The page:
ONE HELL OF A DO
Tricycle Theatre, London NW6
Opened 22 March, 1994

Irish showbands are not the acme of musical cheesiness; Irish semi-professional duos are. And Tom & Gerry D'Unbelievables are the most semi-professional duo in their part of Tipperary.  Jon Kenny and Pat Shortt's raucous, gleefully sprawling show recreates a rural wedding at which the entertainment is provided by two beer-bellied, frilly-shirted specimens who make Raw Sex look like Bon Jovi. They also play the wedding photographer, the priest and a variety of guests in various stages of inebriation and accents that can only be described as hobnailed brogues.

But, as Leonard Sachs used to say, the action is provided by "this time, chiefly, yourselves!" A hapless pair of punters are dragooned into being the happy couple and pulled onstage for photographs; they are joined by another clutch of innocent spectators for the family shots, then forced to initiate the dancing (inevitably, to "The Birdie Song"). The performers pass through the auditorium holding one-sided chats with alleged friends and relatives in an admirable feat of memory, successive characters set up running gags by attributing entire histories to the same victims.  Even the bar offers no safety against the flood of anarchy, as a score of women are pressed into service for the traditional throwing of the bouquet, and the priest passes amongst us in pastoral-chat mode.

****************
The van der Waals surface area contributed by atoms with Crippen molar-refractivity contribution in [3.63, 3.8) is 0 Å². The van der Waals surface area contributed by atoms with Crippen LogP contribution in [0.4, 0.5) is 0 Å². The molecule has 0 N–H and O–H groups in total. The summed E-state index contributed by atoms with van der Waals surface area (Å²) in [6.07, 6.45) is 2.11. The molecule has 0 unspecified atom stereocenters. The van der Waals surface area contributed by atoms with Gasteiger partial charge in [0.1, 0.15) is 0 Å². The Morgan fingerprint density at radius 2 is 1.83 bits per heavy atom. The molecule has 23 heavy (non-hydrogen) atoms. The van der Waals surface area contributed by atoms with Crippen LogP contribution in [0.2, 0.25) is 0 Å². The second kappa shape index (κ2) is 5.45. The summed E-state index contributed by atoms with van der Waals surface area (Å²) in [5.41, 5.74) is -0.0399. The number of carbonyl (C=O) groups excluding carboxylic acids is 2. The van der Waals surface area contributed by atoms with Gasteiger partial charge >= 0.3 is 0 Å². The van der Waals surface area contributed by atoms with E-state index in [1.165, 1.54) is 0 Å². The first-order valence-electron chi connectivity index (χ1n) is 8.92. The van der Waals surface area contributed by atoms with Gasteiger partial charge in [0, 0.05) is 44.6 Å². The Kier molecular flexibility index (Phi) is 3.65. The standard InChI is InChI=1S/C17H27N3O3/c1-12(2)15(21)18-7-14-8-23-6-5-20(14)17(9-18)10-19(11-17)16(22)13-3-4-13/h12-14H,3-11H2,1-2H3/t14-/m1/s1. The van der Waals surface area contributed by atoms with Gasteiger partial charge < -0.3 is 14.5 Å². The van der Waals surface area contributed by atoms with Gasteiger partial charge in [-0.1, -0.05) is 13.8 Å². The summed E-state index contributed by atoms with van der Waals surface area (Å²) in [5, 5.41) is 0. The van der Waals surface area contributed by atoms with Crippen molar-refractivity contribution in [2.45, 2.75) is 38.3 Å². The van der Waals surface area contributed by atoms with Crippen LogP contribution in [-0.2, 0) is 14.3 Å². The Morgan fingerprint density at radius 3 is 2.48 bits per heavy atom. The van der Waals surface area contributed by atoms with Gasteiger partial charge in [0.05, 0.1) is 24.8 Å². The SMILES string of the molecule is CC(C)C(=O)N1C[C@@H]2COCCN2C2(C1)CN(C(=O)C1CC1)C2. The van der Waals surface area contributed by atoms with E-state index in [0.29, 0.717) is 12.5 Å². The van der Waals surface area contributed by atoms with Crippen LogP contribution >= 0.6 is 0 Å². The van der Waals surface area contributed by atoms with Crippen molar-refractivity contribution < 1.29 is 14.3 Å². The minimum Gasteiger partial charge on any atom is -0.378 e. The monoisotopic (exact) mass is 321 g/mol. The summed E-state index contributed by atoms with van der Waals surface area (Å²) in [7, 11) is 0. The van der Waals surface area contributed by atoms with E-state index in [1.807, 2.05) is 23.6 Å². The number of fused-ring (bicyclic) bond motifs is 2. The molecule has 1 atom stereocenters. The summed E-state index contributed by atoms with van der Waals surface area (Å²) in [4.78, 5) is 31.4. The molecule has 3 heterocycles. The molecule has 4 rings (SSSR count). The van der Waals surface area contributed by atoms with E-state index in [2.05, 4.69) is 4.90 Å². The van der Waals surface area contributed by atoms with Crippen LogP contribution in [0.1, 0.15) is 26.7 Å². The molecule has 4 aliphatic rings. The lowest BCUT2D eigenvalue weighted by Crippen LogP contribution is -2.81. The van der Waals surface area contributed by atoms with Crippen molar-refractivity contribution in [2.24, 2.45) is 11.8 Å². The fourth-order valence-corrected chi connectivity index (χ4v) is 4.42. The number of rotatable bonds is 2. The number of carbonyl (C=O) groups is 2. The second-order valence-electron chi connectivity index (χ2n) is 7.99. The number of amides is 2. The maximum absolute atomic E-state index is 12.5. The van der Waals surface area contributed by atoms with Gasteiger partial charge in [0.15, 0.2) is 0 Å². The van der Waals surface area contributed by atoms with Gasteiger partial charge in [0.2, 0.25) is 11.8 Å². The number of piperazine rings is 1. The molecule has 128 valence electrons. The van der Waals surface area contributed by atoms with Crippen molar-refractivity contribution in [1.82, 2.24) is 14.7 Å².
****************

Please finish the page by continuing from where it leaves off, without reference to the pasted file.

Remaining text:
It could be two hours of torture. But Kenny and Shortt are without malice and, while they cause a richness of embarrassment, they inflict no humiliation. Whatever spectacles they make of the audience, they willingly undergo much worse themselves. They break every rule in the clowning manual their characters are often grossly caricatured, repetitive and un-fleshed-out but their years on the Irish circuit have taught them how to build a rapport and work a house with consummate skill.  Jon Kenny, in particular, possesses a delicacy of touch belied by his brash presentation. One moment he's a two-faced matron bad-mouthing the front rows to one another (Eithne Everage, anyone?), the next he stops the chuckling short as a rambling ex-pat subsiding into lonely melancholy amid an event which is "all about family".

To English ears many of the verbals verge on the impenetrable, but the duo's irresistible daftness carries all before it. Both the show and D'Unbelievables thoroughly live up to their names, and the most sobering thought of all comes with Kenny's closing line about such acts: "Take care they're out there."

Written for the London Evening Standard.

Copyright © Ian Shuttleworth; all rights reserved.

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